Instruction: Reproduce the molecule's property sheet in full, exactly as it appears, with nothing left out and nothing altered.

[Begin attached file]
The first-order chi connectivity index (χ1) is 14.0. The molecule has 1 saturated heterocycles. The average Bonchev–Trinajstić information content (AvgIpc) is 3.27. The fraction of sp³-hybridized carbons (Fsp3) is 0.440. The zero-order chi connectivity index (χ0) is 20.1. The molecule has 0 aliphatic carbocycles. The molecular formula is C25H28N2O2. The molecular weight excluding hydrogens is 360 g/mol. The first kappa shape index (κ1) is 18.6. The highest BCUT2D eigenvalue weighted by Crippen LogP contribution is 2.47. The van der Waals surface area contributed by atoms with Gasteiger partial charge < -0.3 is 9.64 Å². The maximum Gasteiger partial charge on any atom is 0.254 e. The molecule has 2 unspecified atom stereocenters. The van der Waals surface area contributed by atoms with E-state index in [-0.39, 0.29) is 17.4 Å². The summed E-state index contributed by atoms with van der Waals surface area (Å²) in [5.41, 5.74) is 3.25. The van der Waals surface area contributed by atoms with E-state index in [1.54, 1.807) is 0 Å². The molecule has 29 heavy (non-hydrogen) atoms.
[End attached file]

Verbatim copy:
The first-order chi connectivity index (χ1) is 14.0. The molecule has 1 saturated heterocycles. The average Bonchev–Trinajstić information content (AvgIpc) is 3.27. The fraction of sp³-hybridized carbons (Fsp3) is 0.440. The zero-order chi connectivity index (χ0) is 20.1. The molecule has 0 aliphatic carbocycles. The molecular formula is C25H28N2O2. The molecular weight excluding hydrogens is 360 g/mol. The first kappa shape index (κ1) is 18.6. The highest BCUT2D eigenvalue weighted by Crippen LogP contribution is 2.47. The van der Waals surface area contributed by atoms with Gasteiger partial charge < -0.3 is 9.64 Å². The maximum Gasteiger partial charge on any atom is 0.254 e. The molecule has 2 unspecified atom stereocenters. The van der Waals surface area contributed by atoms with E-state index in [-0.39, 0.29) is 17.4 Å². The summed E-state index contributed by atoms with van der Waals surface area (Å²) in [5.41, 5.74) is 3.25. The van der Waals surface area contributed by atoms with E-state index in [1.54, 1.807) is 0 Å². The molecule has 29 heavy (non-hydrogen) atoms.